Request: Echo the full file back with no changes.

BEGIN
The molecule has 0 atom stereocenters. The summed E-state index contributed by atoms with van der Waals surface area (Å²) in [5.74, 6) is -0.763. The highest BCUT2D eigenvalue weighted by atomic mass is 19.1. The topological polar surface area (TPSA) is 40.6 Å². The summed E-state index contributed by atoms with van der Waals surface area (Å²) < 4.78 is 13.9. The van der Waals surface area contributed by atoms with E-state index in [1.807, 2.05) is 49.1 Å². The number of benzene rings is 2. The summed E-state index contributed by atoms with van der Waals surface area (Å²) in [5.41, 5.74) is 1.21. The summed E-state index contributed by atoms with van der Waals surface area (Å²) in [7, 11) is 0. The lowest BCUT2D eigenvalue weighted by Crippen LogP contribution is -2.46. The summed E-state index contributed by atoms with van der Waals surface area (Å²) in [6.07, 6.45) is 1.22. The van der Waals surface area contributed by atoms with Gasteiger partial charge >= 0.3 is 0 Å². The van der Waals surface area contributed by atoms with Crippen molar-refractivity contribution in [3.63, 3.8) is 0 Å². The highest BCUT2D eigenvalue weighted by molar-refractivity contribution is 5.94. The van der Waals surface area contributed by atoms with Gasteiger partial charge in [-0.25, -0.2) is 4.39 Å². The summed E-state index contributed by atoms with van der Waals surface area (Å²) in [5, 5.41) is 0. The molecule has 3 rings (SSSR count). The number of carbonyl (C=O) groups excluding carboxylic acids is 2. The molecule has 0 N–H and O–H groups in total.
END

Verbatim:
The molecule has 0 atom stereocenters. The summed E-state index contributed by atoms with van der Waals surface area (Å²) in [5.74, 6) is -0.763. The highest BCUT2D eigenvalue weighted by atomic mass is 19.1. The topological polar surface area (TPSA) is 40.6 Å². The summed E-state index contributed by atoms with van der Waals surface area (Å²) < 4.78 is 13.9. The van der Waals surface area contributed by atoms with E-state index in [1.807, 2.05) is 49.1 Å². The number of benzene rings is 2. The summed E-state index contributed by atoms with van der Waals surface area (Å²) in [5.41, 5.74) is 1.21. The summed E-state index contributed by atoms with van der Waals surface area (Å²) in [7, 11) is 0. The lowest BCUT2D eigenvalue weighted by Crippen LogP contribution is -2.46. The summed E-state index contributed by atoms with van der Waals surface area (Å²) in [6.07, 6.45) is 1.22. The van der Waals surface area contributed by atoms with Gasteiger partial charge >= 0.3 is 0 Å². The van der Waals surface area contributed by atoms with Crippen molar-refractivity contribution in [3.63, 3.8) is 0 Å². The highest BCUT2D eigenvalue weighted by molar-refractivity contribution is 5.94. The van der Waals surface area contributed by atoms with Gasteiger partial charge in [-0.25, -0.2) is 4.39 Å². The summed E-state index contributed by atoms with van der Waals surface area (Å²) in [5, 5.41) is 0. The molecule has 3 rings (SSSR count). The number of carbonyl (C=O) groups excluding carboxylic acids is 2. The molecule has 0 N–H and O–H groups in total.